Scott's take-off had been delayed; I'm guessing it must have had something to do with the alert I'd received from his automatic camera detector earlier; but once he had signalled that he was on his way back to base, I'd headed down to the kitchen to make myself a cup of coffee.

To be honest, I only had half an ear on the conversation that was going on between the two of them. My brothers often chat between themselves on the way home from a rescue. On the way out, they are all business, but they tend to use the trip back as a chance to unwind. So I wasn't paying much attention when they started talking about some new ship the US Navy was testing until I heard Virgil's cry of "Missiles!"

I turned towards the speaker on the wall as the unmistakable sound of an explosion came over the radio. Dropping the coffee mug, I ran back to the control room, hearing Scott's voice, clipped and tense, as he gave Virgil instructions.

Meanwhile my fingers were dancing over my keyboards, calling up telemetry from Thunderbird Two and any information I could find on the US Sentinel. I also accessed a direct line to the White House so I could patch Dad through as soon as he contacted me.

Another explosion came over the speakers and half the lights on Thunderbird Two's board changed from green to red as she plummeted towards the ocean. I could hear the stress in Scott's voice as he tried to get a response from Virgil, his tone running the gamut from authoritarian to pleading.

When Virgil's voice, quiet and groggy, came in reply, I let out the breath I hadn't realised I'd been holding.

For the next ten minutes I listened as Scott talked Virgil home: I'm sure he was keeping our brother conscious by sheer willpower. Virgil's responses were getting slower and his tone more shaky – by now he was in no condition to fly.

We had all been trained in emergency landing procedures, so I knew that, back on Tracy Island, my father and younger brothers would be assembling in Landing Control over the entrance to Thunderbird Two's hangar. I had this sudden mental image of Thunderbird Two overshooting the runway and burying itself in the cliff face. I could lose all my family in one fell swoop. I wanted to shout at them to get out of there, to get down to the bunkers buried deep beneath the island, where they would be safe, far away from the incoming, out-of-control juggernaut.

But I knew that even if the same thought had occurred to my younger brothers, that they would still not leave their posts, any more than I would have done in the same situation. So I waited, listening to Virgil's tired words over the speaker as he talked himself through the landing procedure, my fists clenched so hard that later I would find my fingernails had cut into the skin of my palms.

Scott's relieved "He's down" was followed a moment later by Virgil's panicked "I can't hold her; I'm going to crash!" and the agonised sound of screeching, tearing metal as his craft smashed itself against the runway.

If ever I'd felt helpless before, it was nothing to how I was feeling now. I was powerless to do anything but listen. In my mind's eye I could see the wreckage strewn across the runway, the white foam enveloping the stricken plane, extinguishing the fire and bringing the craft to a halt.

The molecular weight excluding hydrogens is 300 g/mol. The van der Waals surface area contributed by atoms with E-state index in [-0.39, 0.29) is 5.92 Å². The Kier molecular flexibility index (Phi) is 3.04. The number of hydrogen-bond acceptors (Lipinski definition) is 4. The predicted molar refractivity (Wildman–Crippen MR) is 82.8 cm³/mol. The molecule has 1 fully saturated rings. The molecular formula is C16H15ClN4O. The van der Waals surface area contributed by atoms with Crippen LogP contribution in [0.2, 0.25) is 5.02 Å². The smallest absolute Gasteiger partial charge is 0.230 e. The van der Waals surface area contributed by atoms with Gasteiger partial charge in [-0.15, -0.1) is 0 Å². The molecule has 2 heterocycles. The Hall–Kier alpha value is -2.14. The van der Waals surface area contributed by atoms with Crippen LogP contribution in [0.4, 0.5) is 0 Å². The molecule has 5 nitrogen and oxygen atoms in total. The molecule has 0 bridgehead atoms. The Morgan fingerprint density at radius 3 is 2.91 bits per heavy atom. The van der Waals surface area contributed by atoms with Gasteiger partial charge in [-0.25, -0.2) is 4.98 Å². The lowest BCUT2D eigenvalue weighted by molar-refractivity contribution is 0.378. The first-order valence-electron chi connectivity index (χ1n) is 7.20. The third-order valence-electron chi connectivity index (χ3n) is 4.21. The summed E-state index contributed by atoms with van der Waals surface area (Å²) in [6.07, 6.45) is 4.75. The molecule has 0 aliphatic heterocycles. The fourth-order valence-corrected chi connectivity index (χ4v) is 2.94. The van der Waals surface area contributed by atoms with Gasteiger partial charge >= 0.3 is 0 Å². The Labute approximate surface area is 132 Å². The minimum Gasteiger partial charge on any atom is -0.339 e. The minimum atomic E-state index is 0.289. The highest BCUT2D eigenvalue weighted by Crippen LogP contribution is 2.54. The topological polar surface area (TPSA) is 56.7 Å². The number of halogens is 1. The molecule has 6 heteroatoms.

I presumed that it would be Alan and Gordon who would don hazmat suits and make their way into the wrecked plane to rescue our brother. Look, guys, I know you're too busy to talk to me, but somebody, please, say something over the radio!

Then Gordon's voice, "It's OK, Dad. We're in!"

Followed by Alan. "Scott, get out of here! You haven't got an oxygen mask!" I had to smile at that one.

A pause while my brothers must have been negotiating their way to the cabin, followed by a series of thumps. "The door's jammed."

"Use the jack." Careful, guys, Virgil won't like you damaging his precious 'bird even more than it is already.

More thumps, then "Where is he? Alan, you look over there; I'll take this side."

"Here he is!" I clenched my teeth. Please be OK, please, please, please. Then Alan's triumphant "I've found a pulse!"

At this point I felt my legs buckle beneath me and I sank into my chair.

My brothers' voices continued to issue from the speakers, "Virgil! Virgil, can you hear me? Where's that stretcher?" but they were just the background noise to the hammering of my heart. I sat there, listening to the exchange between my brothers and Brains as Virgil was extracted from the cabin, while my heartbeat returned to a more normal level.

Once the airwaves went quiet I found it hard to keep still. My nerves were stretched to breaking point, but I knew there was nothing anyone could tell me until Brains had finished stabilising Virgil and assessing his injuries. So I first went back to the kitchen to clear up the mess I had made, then had a much-needed shower and changed out of my sweat-soaked uniform. Psychologists call this 'displacement activity', but at least it meant that by the time Father contacted me with a full report on Virgil's condition, I felt that I once again looked the professional IR operative.

I face my fears in private; I don't need the family to know what demons I've had to wrestle with; I'm sure they all went through something similar. I'm fully aware that next time my brothers head out to a danger zone, I could have to face my greatest fear yet again. But at least I know there will be a next time.

That thought is almost a comfort.